The telecommunications industry has adopted strategies used by other industries that market products which pollute the environment and harm the health of humans and other species. Does the Telecom industry and the scientists it funds utilize all 28 of the unique tactics discussed in this open access paper published in the journal Environmental Health: (1) to manufacture doubt about the preponderance of the peer-reviewed science which finds exposure to low-intensity wireless radiation harmful, and (2) to justify the continued adoption of inadequate radio frequency safety limits by the WHO and most national governments?
Goldberg, R.F., Vandenberg, L.N. The science of spin: targeted strategies to manufacture doubt with detrimental effects on environmental and public health. Environ Health 20, 33 (2021). https://doi.org/10.1186/s12940-021-00723-0. Published online March 26, 2021.
Numerous groups, such as the tobacco industry, have deliberately altered and misrepresented knowable facts and empirical evidence to promote an agenda, often for monetary benefit, with consequences for environmental and public health. Previous research has explored cases individually, but none have conducted an in-depth comparison between cases. The purpose of this study was to compile a comprehensive list of tactics used by disparate groups and provide a framework for identifying further instances of manufactured doubt.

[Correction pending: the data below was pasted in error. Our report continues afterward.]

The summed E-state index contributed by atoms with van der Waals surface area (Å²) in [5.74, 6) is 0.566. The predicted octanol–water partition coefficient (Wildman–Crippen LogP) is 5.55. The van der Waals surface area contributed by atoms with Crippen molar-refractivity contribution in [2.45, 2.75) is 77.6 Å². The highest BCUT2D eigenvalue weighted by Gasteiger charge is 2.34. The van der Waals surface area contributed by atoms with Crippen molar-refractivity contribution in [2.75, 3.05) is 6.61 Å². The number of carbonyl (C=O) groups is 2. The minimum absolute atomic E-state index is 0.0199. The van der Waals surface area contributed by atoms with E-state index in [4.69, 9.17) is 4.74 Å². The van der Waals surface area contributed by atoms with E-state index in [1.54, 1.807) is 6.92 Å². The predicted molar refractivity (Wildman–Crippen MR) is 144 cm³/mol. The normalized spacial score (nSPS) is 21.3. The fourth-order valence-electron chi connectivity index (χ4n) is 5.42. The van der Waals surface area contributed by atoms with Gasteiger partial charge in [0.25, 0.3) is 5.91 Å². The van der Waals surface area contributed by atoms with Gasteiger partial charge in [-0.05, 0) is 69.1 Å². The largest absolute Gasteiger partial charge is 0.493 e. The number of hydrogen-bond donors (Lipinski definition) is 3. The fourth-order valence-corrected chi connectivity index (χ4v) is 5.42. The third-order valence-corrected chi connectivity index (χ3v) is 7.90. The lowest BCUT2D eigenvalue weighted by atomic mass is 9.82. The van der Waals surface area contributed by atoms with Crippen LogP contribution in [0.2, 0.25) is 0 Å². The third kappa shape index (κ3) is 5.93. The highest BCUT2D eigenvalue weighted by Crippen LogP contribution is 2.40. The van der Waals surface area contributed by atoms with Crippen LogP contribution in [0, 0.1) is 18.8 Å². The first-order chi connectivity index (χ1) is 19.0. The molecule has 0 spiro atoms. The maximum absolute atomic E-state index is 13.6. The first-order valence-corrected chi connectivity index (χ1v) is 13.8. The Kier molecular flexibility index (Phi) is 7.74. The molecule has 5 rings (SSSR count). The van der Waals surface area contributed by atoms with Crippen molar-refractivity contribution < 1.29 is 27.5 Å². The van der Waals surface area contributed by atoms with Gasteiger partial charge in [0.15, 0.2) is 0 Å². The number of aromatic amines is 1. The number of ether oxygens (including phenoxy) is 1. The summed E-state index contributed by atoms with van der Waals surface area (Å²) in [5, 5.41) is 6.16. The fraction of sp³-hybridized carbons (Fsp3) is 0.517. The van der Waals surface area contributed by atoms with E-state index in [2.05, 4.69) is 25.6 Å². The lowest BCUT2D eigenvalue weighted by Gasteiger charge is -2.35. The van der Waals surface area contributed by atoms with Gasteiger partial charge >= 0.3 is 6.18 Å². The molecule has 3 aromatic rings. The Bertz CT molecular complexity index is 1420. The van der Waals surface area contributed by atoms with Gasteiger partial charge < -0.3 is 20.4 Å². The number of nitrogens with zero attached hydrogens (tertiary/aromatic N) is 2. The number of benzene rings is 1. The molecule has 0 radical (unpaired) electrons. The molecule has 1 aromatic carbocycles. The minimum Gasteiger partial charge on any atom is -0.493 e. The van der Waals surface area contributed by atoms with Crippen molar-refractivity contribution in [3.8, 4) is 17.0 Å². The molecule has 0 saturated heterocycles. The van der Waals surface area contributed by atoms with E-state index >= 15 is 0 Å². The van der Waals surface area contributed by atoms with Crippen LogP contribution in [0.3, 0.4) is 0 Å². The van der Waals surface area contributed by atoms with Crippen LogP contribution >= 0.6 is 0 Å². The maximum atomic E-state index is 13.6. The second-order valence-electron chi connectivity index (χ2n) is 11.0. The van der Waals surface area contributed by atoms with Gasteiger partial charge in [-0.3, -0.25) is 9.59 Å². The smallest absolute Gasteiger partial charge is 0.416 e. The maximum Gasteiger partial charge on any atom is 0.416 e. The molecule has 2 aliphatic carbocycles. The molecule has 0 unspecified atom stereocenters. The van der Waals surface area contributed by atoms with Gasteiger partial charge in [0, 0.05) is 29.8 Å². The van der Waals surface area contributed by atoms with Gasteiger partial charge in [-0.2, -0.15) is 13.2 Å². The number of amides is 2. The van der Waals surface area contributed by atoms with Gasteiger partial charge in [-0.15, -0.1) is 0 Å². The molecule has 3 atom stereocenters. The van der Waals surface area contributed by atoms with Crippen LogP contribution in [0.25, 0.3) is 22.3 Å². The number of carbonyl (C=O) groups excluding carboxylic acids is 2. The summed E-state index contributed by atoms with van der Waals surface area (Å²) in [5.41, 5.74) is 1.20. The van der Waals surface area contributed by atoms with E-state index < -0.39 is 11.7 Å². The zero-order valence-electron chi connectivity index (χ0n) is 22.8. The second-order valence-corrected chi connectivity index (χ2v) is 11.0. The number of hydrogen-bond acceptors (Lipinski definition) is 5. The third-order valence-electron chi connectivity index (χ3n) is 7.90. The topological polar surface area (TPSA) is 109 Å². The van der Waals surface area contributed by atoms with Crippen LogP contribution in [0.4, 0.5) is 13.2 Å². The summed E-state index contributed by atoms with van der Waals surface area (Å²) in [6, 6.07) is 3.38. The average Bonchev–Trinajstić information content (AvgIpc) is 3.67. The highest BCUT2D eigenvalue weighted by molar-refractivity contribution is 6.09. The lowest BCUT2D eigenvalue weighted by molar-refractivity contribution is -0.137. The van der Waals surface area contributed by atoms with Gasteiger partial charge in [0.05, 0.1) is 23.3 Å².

We examined scholarly books, peer-reviewed articles, well-researched journalism pieces, and legal evidence related to five disparate industries and organizations selected for their destructive impacts on environmental and public health (tobacco, coal, and sugar industries, manufacturers of the pesticide Atrazine, and the Marshall Institute, an institute focused on climate change research, and other scientists from the era that associated with those in the Institute). These documents provided evidence for a list of tactics used to generate pro-industry spin and manufacture doubt about conferred harm. We then identified trends among sets of strategies that could explain their differential use or efficacy.
We recognized 28 unique tactics used to manufacture doubt. Five of these tactics were used by all five organizations, suggesting that they are key features of manufactured doubt. The intended audience influences the strategy used to misinform, and logical fallacies contribute to their efficacy.
This list of tactics can be used by others to build a case that an industry or group is deliberately manipulating information associated with their actions or products. Improved scientific and rhetorical literacy could be used to render them less effective, depending on the audience targeted, and ultimately allow for the protection of both environmental health and public health more generally.
Open access paper: http://bit.ly/scienceofspin
Joel M. Moskowitz, Ph.D., Director
Center for Family and Community Health
School of Public Health
University of California, Berkeley
Electromagnetic Radiation Safety